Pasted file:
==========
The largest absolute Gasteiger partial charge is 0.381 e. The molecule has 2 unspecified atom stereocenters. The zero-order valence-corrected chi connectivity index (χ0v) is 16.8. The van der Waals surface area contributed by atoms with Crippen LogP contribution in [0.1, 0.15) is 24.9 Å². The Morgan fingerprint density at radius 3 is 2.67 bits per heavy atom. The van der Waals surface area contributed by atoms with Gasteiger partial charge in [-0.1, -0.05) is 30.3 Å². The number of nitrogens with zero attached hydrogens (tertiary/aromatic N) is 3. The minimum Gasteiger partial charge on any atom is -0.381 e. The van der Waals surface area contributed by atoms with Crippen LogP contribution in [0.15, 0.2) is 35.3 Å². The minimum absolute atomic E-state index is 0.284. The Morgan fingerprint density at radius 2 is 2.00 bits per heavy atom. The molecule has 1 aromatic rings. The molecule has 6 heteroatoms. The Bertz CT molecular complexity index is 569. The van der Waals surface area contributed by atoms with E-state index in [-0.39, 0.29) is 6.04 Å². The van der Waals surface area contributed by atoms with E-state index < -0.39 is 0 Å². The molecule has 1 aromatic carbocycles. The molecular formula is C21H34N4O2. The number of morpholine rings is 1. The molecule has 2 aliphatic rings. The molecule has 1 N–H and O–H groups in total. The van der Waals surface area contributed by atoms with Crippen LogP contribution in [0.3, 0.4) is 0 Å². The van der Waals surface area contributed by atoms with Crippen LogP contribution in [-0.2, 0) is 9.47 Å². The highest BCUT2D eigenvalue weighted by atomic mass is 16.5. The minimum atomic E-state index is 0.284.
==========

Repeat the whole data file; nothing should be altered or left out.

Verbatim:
The largest absolute Gasteiger partial charge is 0.381 e. The molecule has 2 unspecified atom stereocenters. The zero-order valence-corrected chi connectivity index (χ0v) is 16.8. The van der Waals surface area contributed by atoms with Crippen LogP contribution in [0.1, 0.15) is 24.9 Å². The Morgan fingerprint density at radius 3 is 2.67 bits per heavy atom. The van der Waals surface area contributed by atoms with Gasteiger partial charge in [-0.1, -0.05) is 30.3 Å². The number of nitrogens with zero attached hydrogens (tertiary/aromatic N) is 3. The minimum Gasteiger partial charge on any atom is -0.381 e. The van der Waals surface area contributed by atoms with Crippen LogP contribution in [0.15, 0.2) is 35.3 Å². The minimum absolute atomic E-state index is 0.284. The Morgan fingerprint density at radius 2 is 2.00 bits per heavy atom. The molecule has 1 aromatic rings. The molecule has 6 heteroatoms. The Bertz CT molecular complexity index is 569. The van der Waals surface area contributed by atoms with E-state index in [-0.39, 0.29) is 6.04 Å². The van der Waals surface area contributed by atoms with E-state index < -0.39 is 0 Å². The molecule has 1 aromatic carbocycles. The molecular formula is C21H34N4O2. The number of morpholine rings is 1. The molecule has 2 aliphatic rings. The molecule has 1 N–H and O–H groups in total. The van der Waals surface area contributed by atoms with Crippen LogP contribution in [0.3, 0.4) is 0 Å². The van der Waals surface area contributed by atoms with Crippen LogP contribution in [-0.2, 0) is 9.47 Å². The highest BCUT2D eigenvalue weighted by atomic mass is 16.5. The minimum atomic E-state index is 0.284.